Verdicchio: Italy’s Understated Gem

Immerse yourself in the enticing world of Verdicchio, a white grape variety hailing from Italy that is cherished for its high acidity, complex flavour profiles, and aging potential. While often under the radar in the international wine scene, Verdicchio offers a unique and rewarding journey for the adventurous wine enthusiast.

A Brief History

Verdicchio is native to Italy’s Marche region, with documented cultivation dating back to the 14th century, though it may have been grown for several centuries prior. The name ‘Verdicchio’ stems from ‘verde’ (green), alluding to the yellow-green hue of the mature grapes. The grape is primarily associated with the DOC wines Verdicchio dei Castelli di Jesi and Verdicchio di Matelica.


Verdicchio grapes tend to produce wines with high acidity and a distinct almond character. The grape’s natural structure and balance lend itself well to a variety of winemaking techniques, including aging on lees and in oak, creating wines with depth and complexity. The wines are often medium-bodied and can be still, sparkling, or even made into dessert wines.

Flavour Profile

The flavour profile of Verdicchio is characteristically fresh and bright, with notes of green apple, citrus, and a distinct almond finish. Some wines can also display nuances of honey, flint, and a saline minerality that adds an extra dimension to its complexity. With age, the wines can develop intriguing flavours of dried fruit and honey.

Different Styles of Wine

Verdicchio wines range from crisp, youthful styles to more full-bodied and complex examples that have undergone lees aging or barrel fermentation. It also makes excellent sparkling wines, both in the traditional method with second fermentation in the bottle and the Charmat or tank method. Passito-style sweet wines are also produced, made from partially dried grapes.

Wine Making and Maturation Options

Winemaking for Verdicchio varies significantly depending on the desired style. Stainless steel fermentation at cool temperatures is common for preserving freshness in younger styles. For more complex and age-worthy examples, winemakers may use techniques like lees aging, malolactic fermentation, and oak aging. These practices enhance the texture, complexity, and aging potential of the wine.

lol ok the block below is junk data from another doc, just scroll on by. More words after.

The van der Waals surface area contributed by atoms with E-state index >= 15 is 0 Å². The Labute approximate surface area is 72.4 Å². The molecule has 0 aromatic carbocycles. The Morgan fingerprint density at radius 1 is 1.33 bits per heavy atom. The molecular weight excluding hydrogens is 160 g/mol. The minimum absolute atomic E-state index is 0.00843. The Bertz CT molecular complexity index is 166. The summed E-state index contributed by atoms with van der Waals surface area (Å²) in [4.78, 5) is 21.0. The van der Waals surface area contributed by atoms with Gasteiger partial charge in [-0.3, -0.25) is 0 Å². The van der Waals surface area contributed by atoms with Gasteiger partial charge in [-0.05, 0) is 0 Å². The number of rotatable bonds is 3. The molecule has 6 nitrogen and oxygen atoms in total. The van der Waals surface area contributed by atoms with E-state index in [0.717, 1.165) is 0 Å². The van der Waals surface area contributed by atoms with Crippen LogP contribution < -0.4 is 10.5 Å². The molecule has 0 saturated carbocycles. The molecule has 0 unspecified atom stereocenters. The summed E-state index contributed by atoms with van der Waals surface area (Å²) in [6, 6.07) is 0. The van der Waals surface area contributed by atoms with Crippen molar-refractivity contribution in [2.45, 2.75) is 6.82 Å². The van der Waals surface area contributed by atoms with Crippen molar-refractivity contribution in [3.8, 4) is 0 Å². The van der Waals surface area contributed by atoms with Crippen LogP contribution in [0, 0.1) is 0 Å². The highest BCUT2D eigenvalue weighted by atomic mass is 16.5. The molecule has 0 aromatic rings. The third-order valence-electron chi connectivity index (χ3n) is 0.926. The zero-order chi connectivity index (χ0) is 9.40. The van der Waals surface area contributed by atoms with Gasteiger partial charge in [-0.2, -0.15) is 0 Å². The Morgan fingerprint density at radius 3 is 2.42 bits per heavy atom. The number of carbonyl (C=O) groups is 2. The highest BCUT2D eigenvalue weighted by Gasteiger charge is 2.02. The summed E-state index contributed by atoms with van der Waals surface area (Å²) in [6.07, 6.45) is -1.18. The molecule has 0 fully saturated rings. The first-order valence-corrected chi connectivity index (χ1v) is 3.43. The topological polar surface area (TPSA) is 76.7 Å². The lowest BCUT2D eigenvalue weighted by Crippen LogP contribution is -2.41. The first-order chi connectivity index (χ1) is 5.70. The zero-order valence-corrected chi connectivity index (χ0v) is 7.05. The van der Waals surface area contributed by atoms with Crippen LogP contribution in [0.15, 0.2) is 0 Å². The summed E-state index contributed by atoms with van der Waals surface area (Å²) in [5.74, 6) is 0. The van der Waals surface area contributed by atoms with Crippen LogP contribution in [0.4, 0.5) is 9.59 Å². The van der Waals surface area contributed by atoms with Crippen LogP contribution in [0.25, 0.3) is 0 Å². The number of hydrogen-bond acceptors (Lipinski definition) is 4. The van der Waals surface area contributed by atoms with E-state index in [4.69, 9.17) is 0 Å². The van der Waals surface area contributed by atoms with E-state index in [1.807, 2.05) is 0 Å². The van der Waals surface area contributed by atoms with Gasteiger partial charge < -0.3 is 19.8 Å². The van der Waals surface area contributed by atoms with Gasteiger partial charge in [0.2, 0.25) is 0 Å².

Important Regions

Verdicchio is most famously grown in the Marche region of central Italy, specifically within the Verdicchio dei Castelli di Jesi and Verdicchio di Matelica DOCs. While both regions produce high-quality Verdicchio wines, Castelli di Jesi tends to produce a lighter, more approachable style, while Matelica’s higher altitude vineyards yield more robust and concentrated wines.

Food Pairing Suggestions

Thanks to its high acidity and complex flavour profile, Verdicchio pairs excellently with a range of foods. It is particularly suited to seafood dishes, like grilled fish or shrimp scampi. It also pairs well with chicken, pork, and dishes with cream sauces. Its almond note and refreshing acidity can also complement dishes with green vegetables or herbs.

Exploring Verdicchio unveils an underappreciated side of Italian viticulture, revealing wines that are complex, versatile, and rich in history.

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Written by

Bernard Marr has a deep passion for wine. He has written hundreds of articles on wine, including features for Forbes, covering wine-making and industry trends. Away from the world of wine, Bernard is a world-renown business and technology futurist. He is the award winning author of over 20 best-selling books and has a combined audience of nearly 4 million people across his social media channels and newsletters.

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